Insecurity: KGIRS begins registration of 10, 000 transporters

As part of efforts to further curb security challenges, the Kogi State Internal Revenue Service (KGIRS) has commenced the registration of over 10,000 commercial transporters.

Speaking with newsmen, Tuesday at the township stadium, Lokoja, the Special Adviser to Kogi state government on Security Matter, Jerry Omadara, said the registration was a strategy approved by Governor Yahaya Bello to curb insecurity associated with the sector.

He noted that the exercise is targeted at over 4,000 taxis and mini buses, adding that over 6,000 commercial tricycles and motorcycles would also be captured to improve security of lives in the state.

According to him “We have involved all the critical stakeholders in the transport business to see the benefits of the registration to the state and to their various unions. The registration will provide data for the state to enable government track down any stolen vehicles, motorcycles and tricycles.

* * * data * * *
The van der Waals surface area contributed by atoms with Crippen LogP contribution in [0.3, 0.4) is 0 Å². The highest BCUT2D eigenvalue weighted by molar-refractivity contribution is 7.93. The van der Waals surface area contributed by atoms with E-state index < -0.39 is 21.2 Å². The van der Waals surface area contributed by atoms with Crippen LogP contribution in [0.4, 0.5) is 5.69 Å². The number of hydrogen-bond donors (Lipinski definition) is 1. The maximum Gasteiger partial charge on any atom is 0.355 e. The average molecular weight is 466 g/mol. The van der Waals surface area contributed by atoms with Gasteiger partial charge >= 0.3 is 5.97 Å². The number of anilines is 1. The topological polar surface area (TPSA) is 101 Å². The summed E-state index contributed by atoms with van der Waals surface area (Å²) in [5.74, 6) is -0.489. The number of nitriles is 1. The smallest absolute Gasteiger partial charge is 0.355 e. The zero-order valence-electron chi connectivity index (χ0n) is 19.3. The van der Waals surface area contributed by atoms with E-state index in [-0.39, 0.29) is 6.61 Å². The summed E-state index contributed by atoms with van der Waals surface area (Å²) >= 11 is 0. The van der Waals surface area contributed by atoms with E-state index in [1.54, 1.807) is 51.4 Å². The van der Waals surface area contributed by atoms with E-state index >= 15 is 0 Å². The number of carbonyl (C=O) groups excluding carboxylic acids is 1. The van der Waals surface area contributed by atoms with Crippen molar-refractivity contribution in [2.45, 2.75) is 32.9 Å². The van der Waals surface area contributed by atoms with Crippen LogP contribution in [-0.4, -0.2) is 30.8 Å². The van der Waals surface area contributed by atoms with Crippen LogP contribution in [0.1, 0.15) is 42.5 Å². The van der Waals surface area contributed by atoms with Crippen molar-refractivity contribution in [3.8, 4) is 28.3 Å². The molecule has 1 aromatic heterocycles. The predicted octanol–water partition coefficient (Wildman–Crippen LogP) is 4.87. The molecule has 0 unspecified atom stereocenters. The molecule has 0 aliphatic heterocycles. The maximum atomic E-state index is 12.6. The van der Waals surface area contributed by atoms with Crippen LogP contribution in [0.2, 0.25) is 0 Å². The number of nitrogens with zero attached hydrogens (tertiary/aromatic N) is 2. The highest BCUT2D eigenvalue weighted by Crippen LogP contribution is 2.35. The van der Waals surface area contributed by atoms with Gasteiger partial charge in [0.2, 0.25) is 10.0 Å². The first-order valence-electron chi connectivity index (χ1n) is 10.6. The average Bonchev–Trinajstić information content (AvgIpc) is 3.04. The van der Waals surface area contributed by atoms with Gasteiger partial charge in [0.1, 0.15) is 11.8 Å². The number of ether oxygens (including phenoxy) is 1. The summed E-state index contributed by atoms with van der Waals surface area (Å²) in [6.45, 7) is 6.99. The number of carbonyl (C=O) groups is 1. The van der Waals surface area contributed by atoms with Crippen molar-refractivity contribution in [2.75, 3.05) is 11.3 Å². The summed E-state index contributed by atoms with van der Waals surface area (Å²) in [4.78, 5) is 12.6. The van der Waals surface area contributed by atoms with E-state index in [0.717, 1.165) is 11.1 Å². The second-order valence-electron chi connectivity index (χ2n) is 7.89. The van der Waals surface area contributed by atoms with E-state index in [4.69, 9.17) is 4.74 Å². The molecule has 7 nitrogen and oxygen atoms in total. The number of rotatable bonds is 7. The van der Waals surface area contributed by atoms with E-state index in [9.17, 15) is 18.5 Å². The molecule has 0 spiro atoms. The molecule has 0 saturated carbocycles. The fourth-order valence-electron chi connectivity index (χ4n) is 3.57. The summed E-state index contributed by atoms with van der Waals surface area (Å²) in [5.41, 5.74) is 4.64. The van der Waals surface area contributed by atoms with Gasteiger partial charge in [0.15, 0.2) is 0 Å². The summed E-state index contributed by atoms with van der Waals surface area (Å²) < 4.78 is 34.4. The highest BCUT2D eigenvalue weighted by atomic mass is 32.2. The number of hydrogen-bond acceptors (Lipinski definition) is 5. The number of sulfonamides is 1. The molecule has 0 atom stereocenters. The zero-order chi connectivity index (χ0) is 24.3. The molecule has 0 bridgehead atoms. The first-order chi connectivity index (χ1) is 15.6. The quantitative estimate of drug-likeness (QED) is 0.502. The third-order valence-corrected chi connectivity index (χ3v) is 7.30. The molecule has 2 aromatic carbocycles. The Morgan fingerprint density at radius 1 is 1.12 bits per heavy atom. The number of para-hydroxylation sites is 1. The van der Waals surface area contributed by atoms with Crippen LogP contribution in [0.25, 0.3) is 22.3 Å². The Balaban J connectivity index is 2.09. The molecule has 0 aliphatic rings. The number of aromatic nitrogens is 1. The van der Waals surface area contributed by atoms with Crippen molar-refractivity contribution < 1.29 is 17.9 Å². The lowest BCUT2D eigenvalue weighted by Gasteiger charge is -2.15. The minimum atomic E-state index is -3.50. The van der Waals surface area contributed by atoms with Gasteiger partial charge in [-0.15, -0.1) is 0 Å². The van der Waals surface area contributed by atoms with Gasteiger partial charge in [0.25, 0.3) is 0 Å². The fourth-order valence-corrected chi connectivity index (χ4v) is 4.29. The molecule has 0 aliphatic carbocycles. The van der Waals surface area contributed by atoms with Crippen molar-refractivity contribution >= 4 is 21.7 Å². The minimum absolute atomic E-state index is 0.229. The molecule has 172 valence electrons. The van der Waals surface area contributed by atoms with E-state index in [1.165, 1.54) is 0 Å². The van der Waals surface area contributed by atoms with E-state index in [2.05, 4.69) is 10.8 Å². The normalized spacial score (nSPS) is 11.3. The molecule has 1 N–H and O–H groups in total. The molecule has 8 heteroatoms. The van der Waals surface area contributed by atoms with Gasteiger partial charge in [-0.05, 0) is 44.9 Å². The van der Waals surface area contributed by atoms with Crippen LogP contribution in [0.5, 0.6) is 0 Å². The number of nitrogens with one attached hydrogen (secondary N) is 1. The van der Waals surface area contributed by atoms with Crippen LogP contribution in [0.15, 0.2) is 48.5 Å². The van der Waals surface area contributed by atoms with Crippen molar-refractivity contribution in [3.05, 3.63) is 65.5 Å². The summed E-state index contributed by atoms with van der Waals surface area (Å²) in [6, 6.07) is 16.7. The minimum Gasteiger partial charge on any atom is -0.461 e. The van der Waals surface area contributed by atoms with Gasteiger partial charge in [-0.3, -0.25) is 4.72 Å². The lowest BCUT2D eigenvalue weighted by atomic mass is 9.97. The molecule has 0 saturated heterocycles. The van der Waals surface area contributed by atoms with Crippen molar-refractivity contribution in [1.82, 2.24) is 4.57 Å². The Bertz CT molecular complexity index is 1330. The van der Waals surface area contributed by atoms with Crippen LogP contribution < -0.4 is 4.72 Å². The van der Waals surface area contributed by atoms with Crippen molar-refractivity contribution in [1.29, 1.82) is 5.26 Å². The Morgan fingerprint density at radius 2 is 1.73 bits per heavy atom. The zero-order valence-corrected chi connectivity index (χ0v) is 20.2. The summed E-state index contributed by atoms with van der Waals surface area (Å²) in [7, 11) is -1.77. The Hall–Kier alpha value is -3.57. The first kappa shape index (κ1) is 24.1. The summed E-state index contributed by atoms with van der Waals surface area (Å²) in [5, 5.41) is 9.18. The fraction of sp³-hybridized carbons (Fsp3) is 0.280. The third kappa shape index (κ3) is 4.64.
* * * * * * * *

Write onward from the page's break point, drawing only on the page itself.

“The data base can also be used to provide quality healthcare to the operators through the State Health Insurance Scheme,” he said.

Acting chairman KGIRS, Mallam Yusufu Abubakar, while speaking on the significance of the exercise, stated that the registration of members of commercial transporters would avail the Service the opportunity to have their data base just as it would enable the government to know the number of transporters operating within the confines of the state.

Mallam Abubakar, who said the registration would be carried out across the three senatorial districts of the state, urged passengers that patronise the commercial transporters to try and memorise the numbers assigned to the transporters to ease tracking whenever the need arises.

He advised the commercial transporters in the state to come and register within the stipulated period of two weeks, stressing that whoever refused to do that on time would not be able to operate in the state, saying such offenders would be penalise.

One of the motorcycle riders, who completed his registration, Inusa Musa described the exercise as a welcome development to fish out the bad eggs in the transport business.

He appealed to the management of KGIRS to extend the registration period to one month to enable more members can participate in the exercise.